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J Exp Biol. 2009 Jan;212(Pt 1):78-88. doi: 10.1242/jeb.024612.

Multiplicity of expression of Na+,K+-ATPase {alpha}-subunit isoforms in the gill of Atlantic salmon (Salmo salar): cellular localisation and absolute quantification in response to salinity change.

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Institute of Biology, University of Southern Denmark, 5230 Odense M, Denmark.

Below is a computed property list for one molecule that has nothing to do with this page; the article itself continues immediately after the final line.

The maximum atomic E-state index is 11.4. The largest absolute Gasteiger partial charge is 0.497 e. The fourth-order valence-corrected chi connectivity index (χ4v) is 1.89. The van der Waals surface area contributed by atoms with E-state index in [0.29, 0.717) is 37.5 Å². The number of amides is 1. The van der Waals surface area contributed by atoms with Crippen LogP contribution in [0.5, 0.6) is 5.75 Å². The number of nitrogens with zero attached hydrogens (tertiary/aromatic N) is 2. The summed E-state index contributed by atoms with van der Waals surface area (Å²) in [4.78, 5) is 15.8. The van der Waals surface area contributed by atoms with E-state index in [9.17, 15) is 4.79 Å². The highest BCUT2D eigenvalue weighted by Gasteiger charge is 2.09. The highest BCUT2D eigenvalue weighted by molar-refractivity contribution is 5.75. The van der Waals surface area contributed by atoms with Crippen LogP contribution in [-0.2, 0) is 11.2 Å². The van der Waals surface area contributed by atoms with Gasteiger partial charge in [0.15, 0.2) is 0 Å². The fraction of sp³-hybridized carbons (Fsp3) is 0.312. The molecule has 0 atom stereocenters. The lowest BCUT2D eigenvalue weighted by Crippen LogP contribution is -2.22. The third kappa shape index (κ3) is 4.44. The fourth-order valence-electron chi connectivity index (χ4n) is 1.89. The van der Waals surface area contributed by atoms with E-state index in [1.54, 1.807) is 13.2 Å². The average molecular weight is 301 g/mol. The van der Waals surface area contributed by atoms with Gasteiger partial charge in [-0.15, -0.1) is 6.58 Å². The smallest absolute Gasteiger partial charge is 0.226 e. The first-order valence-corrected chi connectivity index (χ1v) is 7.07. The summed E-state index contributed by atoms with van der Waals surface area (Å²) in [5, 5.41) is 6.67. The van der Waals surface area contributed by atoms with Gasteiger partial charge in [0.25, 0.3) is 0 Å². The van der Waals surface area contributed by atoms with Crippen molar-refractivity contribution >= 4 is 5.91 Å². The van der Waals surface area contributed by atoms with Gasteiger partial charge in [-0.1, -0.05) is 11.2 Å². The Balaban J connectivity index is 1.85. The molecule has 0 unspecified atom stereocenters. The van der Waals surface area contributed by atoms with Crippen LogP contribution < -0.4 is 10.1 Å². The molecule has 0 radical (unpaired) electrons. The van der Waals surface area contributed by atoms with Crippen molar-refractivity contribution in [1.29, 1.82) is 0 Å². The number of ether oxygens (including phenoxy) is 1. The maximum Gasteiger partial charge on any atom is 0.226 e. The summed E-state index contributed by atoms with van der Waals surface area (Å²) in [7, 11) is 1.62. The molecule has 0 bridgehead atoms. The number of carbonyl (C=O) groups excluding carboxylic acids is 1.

The ability to reverse the net direction of gill ion transport in response to a salinity change is critical for euryhaline teleosts and involves a complex cellular and molecular remodelling of the gill epithelium. The present study aimed to clarify the cellular localisation and exact quantitative inter-relationship of Na(+),K(+)-ATPase alpha- and beta-subunit transcripts in Atlantic salmon gill during salinity change. The combined expression level of all alpha-isoforms in the gill increased by 100% after freshwater (FW) to seawater (SW) transfer. The alpha(1a) and alpha(1b) isoforms were both in the range 1-6 amol 20 ng(-1) total RNA; alpha(1a) decreased and alpha(1b) increased after SW-transfer, their ratio changing from 5:1 in FW to 0.26:1 in SW. The alpha(1c) and alpha(3) levels were 10- and 100-fold lower, respectively. The beta(1)-subunit mRNA level was 0.1-0.3 amol 20 ng(-1) total RNA, thus much lower than the sum of alpha-subunits. Even though increasing 3-fold after SW-transfer, beta-subunit availability may still limit functional pump synthesis. The mRNAs of the predominant alpha(1a) and alpha(1b) isoforms were localised by in situ hybridisation in specific gill cells of both FW and SW salmon. Labelling occurred mainly in presumed chloride cells and cells deep in the filament but occasionally also on lamellae. Overall, the salinity-induced variation in labelling pattern and intensity matched the quantification data. In conclusion, the predominant switching of Na(+),K(+)-ATPase alpha-subunit isoform mRNA during salinity acclimation reflects a marked remodelling of mitochondrion-rich cells (MRCs) in the gill and probably tuning of the pump performance to accomplish a net reversal of gill ion transport in hypo- and hypertonic environments.

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